Chris Froome tightens grip on Tour de France

Rafal Majka of Poland crosses the finish line to win stage 11 of the Tour de France. Picture: Getty
Rafal Majka of Poland crosses the finish line to win stage 11 of the Tour de France. Picture: Getty
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Tour de France leader Chris Froome believes there are no beneficiaries from publishing performance data as it proves little – yet he is willing to undergo physiological testing to analyse what it is that makes him an 
exceptional athlete.

Froome, who maintained his near three-minute advantage as Poland’s Rafal Majka (Tinkoff-Saxo) won stage 11 to Cauterets, continues to fight off innuendo from an audience sceptical after years of performance-enhancing drugs use in the peloton.

The 30-year-old Team Sky leader has always denied doping and spoken of his wish to be a spokesman for clean cycling.

The 2013 champion is frustrated with some critics using leaked power data to allege he is cheating, insisting it is misleading and does not account for all variables.

“If we find an independent expert in the field who can analyse the data from a physiological point of view, then, yes, sure, I might be open minded to doing that,” said Froome.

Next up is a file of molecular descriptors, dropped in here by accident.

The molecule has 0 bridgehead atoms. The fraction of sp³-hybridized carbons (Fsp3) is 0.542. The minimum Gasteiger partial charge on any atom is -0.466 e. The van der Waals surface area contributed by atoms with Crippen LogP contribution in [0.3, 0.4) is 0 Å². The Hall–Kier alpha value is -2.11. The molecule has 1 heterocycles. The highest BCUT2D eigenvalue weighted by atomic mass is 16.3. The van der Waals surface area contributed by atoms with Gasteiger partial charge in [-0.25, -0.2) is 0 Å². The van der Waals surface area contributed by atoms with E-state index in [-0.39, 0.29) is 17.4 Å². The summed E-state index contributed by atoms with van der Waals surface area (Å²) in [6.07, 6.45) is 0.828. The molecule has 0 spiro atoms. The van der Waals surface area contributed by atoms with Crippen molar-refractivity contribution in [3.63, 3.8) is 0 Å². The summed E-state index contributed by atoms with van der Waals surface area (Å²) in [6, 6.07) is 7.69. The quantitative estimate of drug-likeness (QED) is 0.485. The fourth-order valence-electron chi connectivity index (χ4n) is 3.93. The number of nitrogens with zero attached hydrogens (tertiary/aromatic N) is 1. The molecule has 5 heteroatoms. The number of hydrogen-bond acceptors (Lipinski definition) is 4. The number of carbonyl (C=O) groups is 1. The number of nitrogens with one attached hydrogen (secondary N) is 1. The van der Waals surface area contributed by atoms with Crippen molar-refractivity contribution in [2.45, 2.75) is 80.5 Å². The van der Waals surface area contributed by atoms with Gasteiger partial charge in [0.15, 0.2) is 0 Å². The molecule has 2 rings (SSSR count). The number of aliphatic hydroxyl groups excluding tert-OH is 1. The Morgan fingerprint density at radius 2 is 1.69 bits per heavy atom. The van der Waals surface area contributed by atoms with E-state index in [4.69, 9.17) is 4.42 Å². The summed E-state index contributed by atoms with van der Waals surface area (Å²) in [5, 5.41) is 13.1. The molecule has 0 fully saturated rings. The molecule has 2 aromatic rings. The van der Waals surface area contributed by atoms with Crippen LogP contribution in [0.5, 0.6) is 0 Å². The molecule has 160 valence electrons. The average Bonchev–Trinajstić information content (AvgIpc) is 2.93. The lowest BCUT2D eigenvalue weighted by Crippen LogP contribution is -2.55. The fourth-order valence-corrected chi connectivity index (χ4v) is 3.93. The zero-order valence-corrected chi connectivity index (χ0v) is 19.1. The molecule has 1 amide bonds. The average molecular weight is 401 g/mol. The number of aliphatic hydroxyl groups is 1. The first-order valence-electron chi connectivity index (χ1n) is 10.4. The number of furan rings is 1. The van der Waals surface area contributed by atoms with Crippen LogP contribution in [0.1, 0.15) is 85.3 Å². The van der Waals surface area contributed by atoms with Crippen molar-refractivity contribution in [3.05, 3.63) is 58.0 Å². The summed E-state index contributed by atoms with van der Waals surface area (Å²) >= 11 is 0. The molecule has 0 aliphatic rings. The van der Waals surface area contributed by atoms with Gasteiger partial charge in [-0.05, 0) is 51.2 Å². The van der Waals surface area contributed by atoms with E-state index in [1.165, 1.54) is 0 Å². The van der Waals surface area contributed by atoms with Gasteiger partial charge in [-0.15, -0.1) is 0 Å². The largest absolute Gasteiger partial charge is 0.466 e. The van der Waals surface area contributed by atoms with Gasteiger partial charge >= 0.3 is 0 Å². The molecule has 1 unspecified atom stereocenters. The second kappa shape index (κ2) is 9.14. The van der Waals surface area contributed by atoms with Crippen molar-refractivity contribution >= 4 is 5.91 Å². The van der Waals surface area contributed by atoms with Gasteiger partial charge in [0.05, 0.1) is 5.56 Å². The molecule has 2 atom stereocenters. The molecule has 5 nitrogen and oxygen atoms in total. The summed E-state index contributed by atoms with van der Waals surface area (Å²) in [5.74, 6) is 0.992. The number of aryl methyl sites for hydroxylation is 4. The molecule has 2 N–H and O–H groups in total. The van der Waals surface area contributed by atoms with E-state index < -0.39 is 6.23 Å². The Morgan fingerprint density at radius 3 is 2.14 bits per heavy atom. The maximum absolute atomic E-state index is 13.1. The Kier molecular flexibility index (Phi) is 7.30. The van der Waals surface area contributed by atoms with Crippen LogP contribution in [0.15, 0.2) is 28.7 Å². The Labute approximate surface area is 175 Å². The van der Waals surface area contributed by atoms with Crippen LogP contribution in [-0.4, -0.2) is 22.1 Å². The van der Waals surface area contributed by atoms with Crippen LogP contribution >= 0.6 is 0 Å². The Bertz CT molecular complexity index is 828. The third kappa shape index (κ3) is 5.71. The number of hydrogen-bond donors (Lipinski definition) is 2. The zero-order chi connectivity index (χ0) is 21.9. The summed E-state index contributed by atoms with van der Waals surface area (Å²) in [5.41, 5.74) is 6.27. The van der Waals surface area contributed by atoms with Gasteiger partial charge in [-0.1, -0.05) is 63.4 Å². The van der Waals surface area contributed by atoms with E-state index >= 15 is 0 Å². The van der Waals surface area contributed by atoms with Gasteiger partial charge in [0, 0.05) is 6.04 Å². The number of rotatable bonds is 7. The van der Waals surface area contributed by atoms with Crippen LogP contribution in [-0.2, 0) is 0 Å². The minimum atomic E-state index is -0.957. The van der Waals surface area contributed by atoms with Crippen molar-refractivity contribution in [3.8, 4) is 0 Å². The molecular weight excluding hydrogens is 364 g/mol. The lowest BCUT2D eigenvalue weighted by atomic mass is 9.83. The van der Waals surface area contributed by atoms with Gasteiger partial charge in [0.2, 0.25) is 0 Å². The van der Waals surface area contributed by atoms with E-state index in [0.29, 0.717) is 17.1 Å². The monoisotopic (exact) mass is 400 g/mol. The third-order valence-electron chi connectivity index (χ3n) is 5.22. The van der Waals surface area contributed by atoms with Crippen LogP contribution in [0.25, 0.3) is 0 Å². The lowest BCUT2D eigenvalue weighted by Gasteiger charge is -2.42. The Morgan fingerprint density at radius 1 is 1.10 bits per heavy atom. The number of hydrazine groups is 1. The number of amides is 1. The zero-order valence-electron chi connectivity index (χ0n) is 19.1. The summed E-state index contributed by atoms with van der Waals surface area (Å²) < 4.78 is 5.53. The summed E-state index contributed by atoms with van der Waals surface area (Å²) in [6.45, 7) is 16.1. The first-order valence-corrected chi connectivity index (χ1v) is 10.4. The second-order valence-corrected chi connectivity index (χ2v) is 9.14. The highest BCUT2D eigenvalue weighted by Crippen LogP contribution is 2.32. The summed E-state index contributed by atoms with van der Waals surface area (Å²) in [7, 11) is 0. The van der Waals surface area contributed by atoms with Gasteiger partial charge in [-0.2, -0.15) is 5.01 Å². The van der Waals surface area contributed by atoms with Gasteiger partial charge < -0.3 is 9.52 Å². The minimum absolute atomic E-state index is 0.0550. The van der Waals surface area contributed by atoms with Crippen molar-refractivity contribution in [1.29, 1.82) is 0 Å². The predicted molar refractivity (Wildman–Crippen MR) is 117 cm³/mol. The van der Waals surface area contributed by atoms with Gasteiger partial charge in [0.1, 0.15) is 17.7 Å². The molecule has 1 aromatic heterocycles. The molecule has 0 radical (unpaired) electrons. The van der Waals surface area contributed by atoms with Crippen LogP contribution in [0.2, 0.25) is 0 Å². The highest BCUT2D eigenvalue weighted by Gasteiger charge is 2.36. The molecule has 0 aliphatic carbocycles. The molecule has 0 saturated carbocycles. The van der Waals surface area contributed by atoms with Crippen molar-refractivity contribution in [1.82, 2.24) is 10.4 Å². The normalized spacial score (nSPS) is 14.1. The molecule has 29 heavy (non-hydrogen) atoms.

“There would be some interesting things that come out of it and maybe as a team we might even learn something from it. But at the moment I’m focused on the race. I’ve certainly got no plans of just releasing data out into the public. You can see the effects of the supposed leaked file that went out there.

“That’s done no-one any good. It doesn’t prove one thing or another thing. That’s pointless.”

Froome says he pays no attention to his ‘numbers’ while at a race, leaving the data to Team Sky’s performance staff.

He added: “I’m focused on my race, I’m focused on my rivals, my team-mates, actually how things are out on the road.”

The scrutiny Froome is under is in no small part a legacy of Lance Armstrong, who was stripped of his record seven Tour titles for doping, finally confessing in February 2013 after years of denials.

Armstrong returns to Tour roads today as part of Le Tour-One Day Ahead alongside Geoff Thomas, the former England footballer who is hoping to raise £1 million for Cure Leukaemia by riding the 3,360-kilometres route one day ahead of the professional peloton.

Froome supports the cause after his mother died of a blood cancer-related illness, but cares little of Armstrong’s involvement. He said: “I wish Geoff Thomas and the guys all the best in raising as much money as they can.

“But about Lance he’s not on the line with us, we’re not going to see him, it’s a non-event for us.”

Majka, who won two stages of the 2014 Tour as well as the King of the Mountains title, soloed to victory on yesterday’s second Pyrenees stage.

Birmingham-born Irishman Dan Martin was second, one minute behind, and Froome rolled in 5mins 21secs behind Majka in ninth place as part of an elite group.

The bunch included the main protagonists, so Tejay van Garderen remained 2:52 behind in second place and Nairo Quintana third, 3:09 adrift.

Geraint Thomas (Team Sky) stayed fifth, 4:03 back, and Alberto Contador one second further behind in sixth. Defending champion Vincenzo Nibali lost further time, finishing 50secs behind Froome to fall 7:47 adrift. His hopes of a successful title defence are apparently over.